Join me by turning in your Bible to Exodus 3. Click here for a digital version. This is an exciting time for Moses. He probably doesn’t see it that way. Your 40s can come with a pretty jaded very of life. There he is, tending his flock, and he catches sight of a crazy sight. A bush on fire. WHAT!?

A burning bush? This I have to see

There is a great deal of insight to unpack in the burning bush, which may take two posts! Bear with me as I share them.

Moses has caught sight of a burning bush. With his curiosity piqued, he walks over to the bush. This gives us a clue that a “burning bush” wasn’t a common occurrence. God revealed several things to Moses by using a burning bush:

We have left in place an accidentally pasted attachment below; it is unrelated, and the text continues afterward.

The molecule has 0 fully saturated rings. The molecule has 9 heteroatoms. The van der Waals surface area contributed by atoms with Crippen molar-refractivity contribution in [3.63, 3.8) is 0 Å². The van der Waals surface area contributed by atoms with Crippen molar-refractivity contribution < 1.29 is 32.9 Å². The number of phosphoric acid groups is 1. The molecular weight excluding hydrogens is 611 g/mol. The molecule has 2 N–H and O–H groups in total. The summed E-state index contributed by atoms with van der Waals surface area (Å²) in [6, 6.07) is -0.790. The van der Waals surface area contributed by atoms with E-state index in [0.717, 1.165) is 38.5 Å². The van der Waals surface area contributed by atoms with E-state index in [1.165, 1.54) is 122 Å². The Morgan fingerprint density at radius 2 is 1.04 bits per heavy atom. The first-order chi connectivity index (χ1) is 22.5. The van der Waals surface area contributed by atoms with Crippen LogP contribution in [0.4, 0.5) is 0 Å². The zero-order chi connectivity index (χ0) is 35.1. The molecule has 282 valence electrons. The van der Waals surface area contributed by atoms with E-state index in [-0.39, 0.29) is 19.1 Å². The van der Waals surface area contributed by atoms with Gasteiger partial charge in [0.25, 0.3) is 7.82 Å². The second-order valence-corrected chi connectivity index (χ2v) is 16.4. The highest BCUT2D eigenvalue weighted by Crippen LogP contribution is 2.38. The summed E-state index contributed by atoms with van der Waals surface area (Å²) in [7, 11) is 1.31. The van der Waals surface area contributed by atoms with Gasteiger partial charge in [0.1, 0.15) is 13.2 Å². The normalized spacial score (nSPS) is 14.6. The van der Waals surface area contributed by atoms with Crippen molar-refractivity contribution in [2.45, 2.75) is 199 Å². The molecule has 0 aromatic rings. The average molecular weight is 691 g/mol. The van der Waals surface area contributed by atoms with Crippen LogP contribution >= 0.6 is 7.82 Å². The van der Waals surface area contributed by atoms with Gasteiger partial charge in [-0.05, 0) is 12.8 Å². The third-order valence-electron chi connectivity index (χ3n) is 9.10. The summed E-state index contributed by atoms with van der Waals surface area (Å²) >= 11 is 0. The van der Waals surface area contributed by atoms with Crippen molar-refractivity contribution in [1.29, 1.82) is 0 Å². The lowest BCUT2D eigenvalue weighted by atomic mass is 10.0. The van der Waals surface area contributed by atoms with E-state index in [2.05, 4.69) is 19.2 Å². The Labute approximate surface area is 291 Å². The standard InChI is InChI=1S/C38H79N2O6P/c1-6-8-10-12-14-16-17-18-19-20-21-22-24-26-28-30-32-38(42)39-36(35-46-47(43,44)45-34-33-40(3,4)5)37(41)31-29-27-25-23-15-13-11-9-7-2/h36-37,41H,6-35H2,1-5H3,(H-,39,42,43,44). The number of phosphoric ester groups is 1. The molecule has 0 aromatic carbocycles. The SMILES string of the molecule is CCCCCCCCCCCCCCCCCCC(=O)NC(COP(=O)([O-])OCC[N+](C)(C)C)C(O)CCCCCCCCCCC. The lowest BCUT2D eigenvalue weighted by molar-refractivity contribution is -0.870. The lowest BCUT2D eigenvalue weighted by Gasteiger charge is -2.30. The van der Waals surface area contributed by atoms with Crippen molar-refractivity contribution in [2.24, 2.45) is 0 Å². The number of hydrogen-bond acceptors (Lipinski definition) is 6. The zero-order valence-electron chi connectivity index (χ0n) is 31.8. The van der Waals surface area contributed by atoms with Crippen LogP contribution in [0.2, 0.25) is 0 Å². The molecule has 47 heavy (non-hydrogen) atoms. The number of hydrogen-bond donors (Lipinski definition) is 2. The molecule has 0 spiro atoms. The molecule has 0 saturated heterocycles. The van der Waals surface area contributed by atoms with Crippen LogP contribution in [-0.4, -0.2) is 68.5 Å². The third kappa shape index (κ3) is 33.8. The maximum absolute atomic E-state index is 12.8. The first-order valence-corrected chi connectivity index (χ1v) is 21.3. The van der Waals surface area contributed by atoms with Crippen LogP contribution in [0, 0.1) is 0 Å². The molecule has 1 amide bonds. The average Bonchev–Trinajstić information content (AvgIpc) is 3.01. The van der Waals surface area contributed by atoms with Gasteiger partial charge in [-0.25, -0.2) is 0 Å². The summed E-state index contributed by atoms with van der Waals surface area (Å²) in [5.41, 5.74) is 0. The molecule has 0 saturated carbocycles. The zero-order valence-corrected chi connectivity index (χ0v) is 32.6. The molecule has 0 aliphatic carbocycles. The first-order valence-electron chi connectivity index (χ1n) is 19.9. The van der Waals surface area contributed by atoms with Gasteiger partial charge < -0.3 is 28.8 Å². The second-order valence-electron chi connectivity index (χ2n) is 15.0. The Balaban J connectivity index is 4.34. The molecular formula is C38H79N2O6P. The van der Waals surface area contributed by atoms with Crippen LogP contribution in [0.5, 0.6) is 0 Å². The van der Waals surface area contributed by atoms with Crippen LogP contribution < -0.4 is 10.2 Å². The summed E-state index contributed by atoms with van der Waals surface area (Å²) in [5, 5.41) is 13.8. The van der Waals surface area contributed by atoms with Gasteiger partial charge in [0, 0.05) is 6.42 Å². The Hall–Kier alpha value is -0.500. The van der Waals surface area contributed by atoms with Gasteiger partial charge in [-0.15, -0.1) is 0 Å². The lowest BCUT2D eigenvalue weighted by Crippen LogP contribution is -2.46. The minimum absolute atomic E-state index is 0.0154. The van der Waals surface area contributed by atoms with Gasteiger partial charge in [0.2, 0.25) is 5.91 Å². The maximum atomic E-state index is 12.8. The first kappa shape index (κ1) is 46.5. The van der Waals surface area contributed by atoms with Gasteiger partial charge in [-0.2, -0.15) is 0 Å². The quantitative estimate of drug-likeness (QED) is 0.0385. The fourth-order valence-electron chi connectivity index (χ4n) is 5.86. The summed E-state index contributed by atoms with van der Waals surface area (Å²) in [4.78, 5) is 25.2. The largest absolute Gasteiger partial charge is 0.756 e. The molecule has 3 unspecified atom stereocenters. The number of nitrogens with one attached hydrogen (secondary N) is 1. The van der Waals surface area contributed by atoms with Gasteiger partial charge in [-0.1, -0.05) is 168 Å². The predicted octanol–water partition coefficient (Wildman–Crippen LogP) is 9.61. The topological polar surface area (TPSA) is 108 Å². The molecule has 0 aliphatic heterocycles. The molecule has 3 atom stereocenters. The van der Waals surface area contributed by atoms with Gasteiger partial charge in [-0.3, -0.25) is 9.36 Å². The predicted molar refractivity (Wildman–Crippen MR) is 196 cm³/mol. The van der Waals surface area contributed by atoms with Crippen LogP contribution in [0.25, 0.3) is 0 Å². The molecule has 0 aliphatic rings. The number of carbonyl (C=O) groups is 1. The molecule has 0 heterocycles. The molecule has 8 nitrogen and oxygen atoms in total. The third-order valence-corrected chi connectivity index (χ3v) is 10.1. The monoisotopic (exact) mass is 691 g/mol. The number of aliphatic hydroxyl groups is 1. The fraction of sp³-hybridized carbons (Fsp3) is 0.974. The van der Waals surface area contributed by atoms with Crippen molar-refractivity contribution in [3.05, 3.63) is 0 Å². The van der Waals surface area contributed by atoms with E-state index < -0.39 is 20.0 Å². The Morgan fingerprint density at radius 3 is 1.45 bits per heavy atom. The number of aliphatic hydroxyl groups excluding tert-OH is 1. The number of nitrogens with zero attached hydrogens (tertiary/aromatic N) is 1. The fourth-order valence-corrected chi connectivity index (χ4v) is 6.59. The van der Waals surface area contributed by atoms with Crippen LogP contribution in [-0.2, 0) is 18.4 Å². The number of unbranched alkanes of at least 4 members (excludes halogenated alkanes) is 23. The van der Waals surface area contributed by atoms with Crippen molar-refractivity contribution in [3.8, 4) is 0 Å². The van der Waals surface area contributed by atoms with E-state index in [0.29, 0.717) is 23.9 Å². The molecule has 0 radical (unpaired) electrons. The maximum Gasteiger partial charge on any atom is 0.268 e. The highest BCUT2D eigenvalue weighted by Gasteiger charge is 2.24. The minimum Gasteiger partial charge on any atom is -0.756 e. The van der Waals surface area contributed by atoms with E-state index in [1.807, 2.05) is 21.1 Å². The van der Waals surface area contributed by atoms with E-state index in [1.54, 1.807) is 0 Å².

1. Through the fire, God revealed his HOLINESS.
  2. The burning bush represented his GLORY.
  3. God showed his CARE for the Israelites.
  4. A NAME representative of who God was, was given to Moses by God himself.
  5. He gave revelation of GRACE and the CROSS.

God is Holy

God is a Holy God and he revealed his holiness through the fire. The fire represents refinement and purification, which are actions of God’s holiness. This holiness (his standard) makes God distinct from all other gods.

His holiness was made evident by asking Moses to remove his sandals. The ground Moses was standing on was HOLY. Everything God touches responds to his holiness.

Moses was to remove his sandals as an act of reverence toward God. The removal of Moses’ sandals also offers us another clue of what Moses represented; the Law. We can’t reach heaven by the Law. We are imperfect people. No amount of rule-following, good “deeds” done, can EVER make up for our sinfulness.